Fired teacher sues to get job back

District made new accusations after tribunal cleared her


Our investigative reporters broke the story about cheating in Atlanta Public Schools in 2008, and we’ve continued digging ever since. Our commitment to bringing you complete coverage continues with today’s report.

A former Atlanta schoolteacher who was exonerated by a tribunal in the district’s test-cheating scandal is going to court to demand that she be allowed to return to work.

Angela Williamson, a former teacher at Dobbs Elementary School, filed suit in Fulton Superior Court this week, asking that Atlanta Public Schools be forced to give her a new teaching contract and back pay.

Williamson lost her job as one of 180 educators implicated in widespread cheating on the Criterion-Referenced Competency Tests, which are considered key measures of a school’s academic success.

In June, Williamson became the first APS teacher to prevail when she appealed her firing to a tribunal of retired teachers and administrators. The tribunal said she should be reinstated, and the school board concurred.

However, since then, the district has notified Williamson of additional complaints. They include claims that she had one student who she considered academically superior go through the test in advance and helped her glean the right answers to share with other students, according to a document obtained by The Atlanta Journal-Constitution under the Georgia Open Records Act.

Williamson also is alleged to have told her students: “If you tell anyone about this, it would be the last person you tell,” according to a letter from APS Superintendent Erroll Davis sent to her via certified mail on July 27.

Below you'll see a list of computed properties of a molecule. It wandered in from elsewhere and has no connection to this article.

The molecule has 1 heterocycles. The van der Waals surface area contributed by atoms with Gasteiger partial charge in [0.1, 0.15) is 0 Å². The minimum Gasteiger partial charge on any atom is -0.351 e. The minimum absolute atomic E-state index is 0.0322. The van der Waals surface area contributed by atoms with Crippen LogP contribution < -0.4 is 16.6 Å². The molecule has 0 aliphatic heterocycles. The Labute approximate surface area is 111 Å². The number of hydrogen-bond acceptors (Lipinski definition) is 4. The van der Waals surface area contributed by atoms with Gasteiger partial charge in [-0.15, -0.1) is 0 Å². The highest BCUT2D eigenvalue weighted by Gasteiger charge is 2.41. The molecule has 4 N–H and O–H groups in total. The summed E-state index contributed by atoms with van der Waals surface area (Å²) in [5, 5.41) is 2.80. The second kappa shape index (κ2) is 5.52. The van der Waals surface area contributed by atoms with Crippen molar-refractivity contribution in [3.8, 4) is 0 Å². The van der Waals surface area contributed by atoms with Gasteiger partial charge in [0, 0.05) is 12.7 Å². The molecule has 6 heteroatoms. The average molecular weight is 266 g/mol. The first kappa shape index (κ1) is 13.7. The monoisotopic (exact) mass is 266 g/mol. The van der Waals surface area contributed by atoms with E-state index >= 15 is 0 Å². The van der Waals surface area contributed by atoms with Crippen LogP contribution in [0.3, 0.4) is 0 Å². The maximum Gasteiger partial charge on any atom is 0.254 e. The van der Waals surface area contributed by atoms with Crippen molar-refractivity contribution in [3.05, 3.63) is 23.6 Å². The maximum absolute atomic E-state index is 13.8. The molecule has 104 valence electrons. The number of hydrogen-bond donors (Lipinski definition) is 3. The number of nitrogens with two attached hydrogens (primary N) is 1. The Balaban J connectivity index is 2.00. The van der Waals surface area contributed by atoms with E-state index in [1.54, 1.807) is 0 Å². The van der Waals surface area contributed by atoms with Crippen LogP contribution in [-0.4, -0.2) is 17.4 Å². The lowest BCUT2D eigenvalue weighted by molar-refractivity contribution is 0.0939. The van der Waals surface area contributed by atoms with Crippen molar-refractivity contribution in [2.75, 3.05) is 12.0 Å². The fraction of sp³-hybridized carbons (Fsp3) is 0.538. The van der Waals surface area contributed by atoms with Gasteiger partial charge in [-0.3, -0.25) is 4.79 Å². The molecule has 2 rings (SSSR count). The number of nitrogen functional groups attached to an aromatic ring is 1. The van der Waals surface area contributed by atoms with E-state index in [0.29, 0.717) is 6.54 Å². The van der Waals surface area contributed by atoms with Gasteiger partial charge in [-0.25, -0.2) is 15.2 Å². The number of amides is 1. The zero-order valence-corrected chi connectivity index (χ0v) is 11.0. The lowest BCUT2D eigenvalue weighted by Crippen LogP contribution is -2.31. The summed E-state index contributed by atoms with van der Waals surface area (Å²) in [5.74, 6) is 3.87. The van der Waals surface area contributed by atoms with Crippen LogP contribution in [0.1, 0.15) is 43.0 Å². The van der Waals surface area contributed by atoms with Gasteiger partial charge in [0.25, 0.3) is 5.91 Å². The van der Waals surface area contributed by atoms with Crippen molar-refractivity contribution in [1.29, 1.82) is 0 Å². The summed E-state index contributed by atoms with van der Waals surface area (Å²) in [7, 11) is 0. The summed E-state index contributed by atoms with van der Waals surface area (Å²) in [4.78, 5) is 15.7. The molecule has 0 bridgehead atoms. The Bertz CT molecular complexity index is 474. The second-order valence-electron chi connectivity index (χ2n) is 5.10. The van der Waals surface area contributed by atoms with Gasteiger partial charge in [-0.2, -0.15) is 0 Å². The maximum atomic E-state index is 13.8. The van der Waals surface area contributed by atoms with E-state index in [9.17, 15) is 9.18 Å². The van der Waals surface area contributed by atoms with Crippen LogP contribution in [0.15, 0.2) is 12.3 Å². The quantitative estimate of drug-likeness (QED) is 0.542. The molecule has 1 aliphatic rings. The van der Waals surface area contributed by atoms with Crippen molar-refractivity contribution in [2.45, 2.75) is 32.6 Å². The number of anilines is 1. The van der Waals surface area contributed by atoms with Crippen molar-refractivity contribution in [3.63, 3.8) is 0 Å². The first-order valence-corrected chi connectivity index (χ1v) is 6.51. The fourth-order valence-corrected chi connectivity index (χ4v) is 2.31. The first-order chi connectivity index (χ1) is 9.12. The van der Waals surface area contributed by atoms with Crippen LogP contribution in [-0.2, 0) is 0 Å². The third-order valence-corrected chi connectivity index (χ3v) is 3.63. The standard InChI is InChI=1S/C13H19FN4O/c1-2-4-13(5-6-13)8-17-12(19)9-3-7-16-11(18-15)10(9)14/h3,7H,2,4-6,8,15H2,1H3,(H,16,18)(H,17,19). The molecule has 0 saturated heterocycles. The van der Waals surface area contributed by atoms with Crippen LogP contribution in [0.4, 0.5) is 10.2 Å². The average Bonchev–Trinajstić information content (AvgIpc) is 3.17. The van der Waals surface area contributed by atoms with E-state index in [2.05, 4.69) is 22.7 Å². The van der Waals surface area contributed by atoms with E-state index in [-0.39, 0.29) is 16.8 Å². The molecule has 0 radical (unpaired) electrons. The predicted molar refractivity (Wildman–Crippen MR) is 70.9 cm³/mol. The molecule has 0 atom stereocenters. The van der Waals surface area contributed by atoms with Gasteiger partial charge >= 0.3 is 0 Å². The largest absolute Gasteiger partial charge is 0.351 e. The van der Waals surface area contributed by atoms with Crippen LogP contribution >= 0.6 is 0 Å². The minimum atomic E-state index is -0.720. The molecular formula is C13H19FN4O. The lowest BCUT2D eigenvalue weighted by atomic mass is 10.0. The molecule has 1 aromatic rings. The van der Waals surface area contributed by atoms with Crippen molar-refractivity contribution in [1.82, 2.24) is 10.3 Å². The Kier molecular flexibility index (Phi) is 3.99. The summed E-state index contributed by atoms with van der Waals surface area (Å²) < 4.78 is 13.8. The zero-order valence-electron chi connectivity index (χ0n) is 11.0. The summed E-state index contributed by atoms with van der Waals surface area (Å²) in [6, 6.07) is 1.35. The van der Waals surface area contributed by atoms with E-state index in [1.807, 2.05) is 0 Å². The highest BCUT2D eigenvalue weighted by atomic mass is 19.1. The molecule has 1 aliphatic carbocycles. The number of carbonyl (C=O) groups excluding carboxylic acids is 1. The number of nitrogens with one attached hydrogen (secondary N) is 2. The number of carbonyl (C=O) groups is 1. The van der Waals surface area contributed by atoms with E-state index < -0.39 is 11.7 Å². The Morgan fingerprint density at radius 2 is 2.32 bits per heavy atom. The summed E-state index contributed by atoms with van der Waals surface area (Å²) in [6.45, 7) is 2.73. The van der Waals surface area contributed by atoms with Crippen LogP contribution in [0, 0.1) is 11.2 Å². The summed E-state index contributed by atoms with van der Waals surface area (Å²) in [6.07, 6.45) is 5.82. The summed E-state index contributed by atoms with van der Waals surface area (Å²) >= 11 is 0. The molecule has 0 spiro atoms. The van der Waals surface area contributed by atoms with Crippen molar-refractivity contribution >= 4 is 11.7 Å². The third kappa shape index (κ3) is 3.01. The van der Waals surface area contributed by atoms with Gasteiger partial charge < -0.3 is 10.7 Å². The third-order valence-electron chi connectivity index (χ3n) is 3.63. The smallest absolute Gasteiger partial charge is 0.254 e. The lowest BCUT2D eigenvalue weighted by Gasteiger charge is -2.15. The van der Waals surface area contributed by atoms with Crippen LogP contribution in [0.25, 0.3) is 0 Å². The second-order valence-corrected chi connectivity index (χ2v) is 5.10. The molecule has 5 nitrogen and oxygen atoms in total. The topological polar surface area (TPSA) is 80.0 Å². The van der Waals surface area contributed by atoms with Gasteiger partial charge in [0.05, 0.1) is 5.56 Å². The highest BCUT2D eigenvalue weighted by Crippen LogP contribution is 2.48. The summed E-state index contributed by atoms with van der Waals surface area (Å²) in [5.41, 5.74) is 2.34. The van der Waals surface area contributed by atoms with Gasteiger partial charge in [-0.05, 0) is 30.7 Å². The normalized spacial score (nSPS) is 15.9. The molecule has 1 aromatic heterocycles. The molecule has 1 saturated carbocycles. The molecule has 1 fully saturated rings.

Gerald Griggs, Williamson’s attorney, said all allegations should have been brought before the tribunal that ruled in his client’s favor in June.

Pursuing them at this point would be double jeopardy, Griggs said.

“I understand their argument. I also understand what the law is,” he said. “The tribunal said she should be reinstated in no uncertain terms. So that’s one of the reasons we filed the lawsuit.”

Keith Bromery, spokesman for Atlanta Public Schools, declined to comment Friday.

“As APS has not been formally served with this lawsuit, the district is not in a position to comment on the action or any aspects associated with it,” Bromery said.

According to a state report on the district’s cheating, Williams was accused of wrongdoing involving both the 2008 and 2009 CRCT. State investigators said she prompted students to change their test answers from wrong to right by coughing, frowning and telling them to “go back over your answers.”

At the tribunal, Williamson and Griggs argued she had done only what she was trained to do: walked the classroom aisles and urged distracted students to go over their answers.